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    Buffered StreamBuffered Stream

    Why Buffered Streams?

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    Why Buffered Streams?

    An unbuffered I/O means each read or write

    request is handled directly by the underlying OS

    This can make a program much less efficient, sinceeach such request often triggers disk access,network activity, or some other operation that is

    relatively expensive. To reduce this kind of overhead, the Java platform

    implements buffered I/O streams

    Buffered input streams read data from a memory

    area known as a buffer; the native input API is calledonly when the buffer is empty

    Similarly, buffered output streams write data to abuffer, and the native output API is called only when

    the buffer is full.

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    How to create Buffered Streams?

    A program can convert a unbuffered stream into abuffered stream using the wrapping idiom

    A unbuffered stream object is passed to the constructor

    for a buffered stream class Example

    inputStream =

    new BufferedReader(new FileReader("xanadu.txt"));

    outputStream =

    new BufferedWriter(new FileWriter("characteroutput.txt"));

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    Buffered Stream Classes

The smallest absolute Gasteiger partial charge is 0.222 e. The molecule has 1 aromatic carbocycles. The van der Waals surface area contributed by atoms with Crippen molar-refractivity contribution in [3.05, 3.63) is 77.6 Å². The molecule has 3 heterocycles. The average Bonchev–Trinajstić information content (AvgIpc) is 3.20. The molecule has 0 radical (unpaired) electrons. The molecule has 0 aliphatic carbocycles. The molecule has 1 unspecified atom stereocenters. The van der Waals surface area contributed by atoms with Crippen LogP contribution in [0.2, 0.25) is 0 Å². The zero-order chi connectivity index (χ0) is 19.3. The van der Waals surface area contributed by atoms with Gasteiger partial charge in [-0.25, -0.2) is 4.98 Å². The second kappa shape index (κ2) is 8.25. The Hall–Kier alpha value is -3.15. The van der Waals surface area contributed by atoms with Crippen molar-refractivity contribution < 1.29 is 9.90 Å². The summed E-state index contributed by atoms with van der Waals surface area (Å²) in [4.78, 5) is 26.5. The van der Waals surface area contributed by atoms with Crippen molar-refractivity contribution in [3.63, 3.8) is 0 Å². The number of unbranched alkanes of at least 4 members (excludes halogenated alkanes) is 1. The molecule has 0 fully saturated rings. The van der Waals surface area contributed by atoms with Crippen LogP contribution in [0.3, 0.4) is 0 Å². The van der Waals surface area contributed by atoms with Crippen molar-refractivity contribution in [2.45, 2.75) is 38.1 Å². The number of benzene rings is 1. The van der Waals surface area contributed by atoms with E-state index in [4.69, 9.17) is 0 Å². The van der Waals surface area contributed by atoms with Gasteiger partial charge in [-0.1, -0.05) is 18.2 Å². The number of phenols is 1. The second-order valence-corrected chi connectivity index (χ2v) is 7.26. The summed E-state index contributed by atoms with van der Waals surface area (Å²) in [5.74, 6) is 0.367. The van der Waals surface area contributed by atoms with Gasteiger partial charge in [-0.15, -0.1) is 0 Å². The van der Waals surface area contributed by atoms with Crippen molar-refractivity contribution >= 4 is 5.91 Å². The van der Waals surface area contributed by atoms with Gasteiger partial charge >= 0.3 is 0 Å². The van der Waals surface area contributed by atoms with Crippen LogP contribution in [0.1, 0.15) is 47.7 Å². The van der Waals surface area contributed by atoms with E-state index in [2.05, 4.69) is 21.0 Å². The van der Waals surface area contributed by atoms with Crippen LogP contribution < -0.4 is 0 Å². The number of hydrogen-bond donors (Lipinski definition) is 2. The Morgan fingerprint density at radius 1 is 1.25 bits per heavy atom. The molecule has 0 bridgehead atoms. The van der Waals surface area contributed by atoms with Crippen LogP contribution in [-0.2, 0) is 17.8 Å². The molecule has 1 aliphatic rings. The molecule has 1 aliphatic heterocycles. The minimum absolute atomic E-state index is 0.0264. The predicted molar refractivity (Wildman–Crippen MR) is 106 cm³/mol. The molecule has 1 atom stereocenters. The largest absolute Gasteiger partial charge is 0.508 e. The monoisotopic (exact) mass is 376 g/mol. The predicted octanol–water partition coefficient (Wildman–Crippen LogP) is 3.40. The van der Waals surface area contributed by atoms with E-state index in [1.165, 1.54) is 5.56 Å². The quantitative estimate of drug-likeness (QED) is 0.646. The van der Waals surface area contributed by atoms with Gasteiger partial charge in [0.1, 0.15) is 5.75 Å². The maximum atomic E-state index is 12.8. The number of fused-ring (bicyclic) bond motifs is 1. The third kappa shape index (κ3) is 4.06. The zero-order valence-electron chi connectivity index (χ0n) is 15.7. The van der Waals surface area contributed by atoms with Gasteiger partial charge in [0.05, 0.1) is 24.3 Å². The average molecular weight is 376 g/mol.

BufferedInputStream and BufferedOutputStreamcreate buffered byte streams

    BufferedReaderand BufferedWritercreate buffered

    character streams

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    Flushing Buffered Streams

    It often makes sense to write out a buffer at criticalpoints, without waiting for it to fill. This is known asflushing the buffer.

    Some buffered output classes support autoflush,

    specified by an optional constructor argument.

    When autoflush is enabled, certain key events causethe buffer to be flushed

    For example, an autoflush PrintWriter object flushesthe buffer on every invocation of println or format.

    To flush a stream manually, invoke its flush method

    The flush method is valid on any output stream, but

    has no effect unless the stream is buffered.

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    Standard StreamsStandard Streams

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    Standard Streams on Java Platform

    Three standard streams

    Standard Input, accessed through System.in

    Standard Output, accessed through System.out

    Standard Error, accessed through System.err

    These objects are defined automatically and do notneed to be opened

    System.out and System.err are defined asPrintStream objects

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    Data StreamsData Streams

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    Data Streams

    Data streams support binary I/O of primitive datatype values (boolean, char, byte, short, int, long,float, and double) as well as String values

    All data streams implement either the DataInputinterface or the DataOutput interface

    DataInputStream and DataOutputStream are mostwidely-used implementations of these interfaces

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    DataOutputStream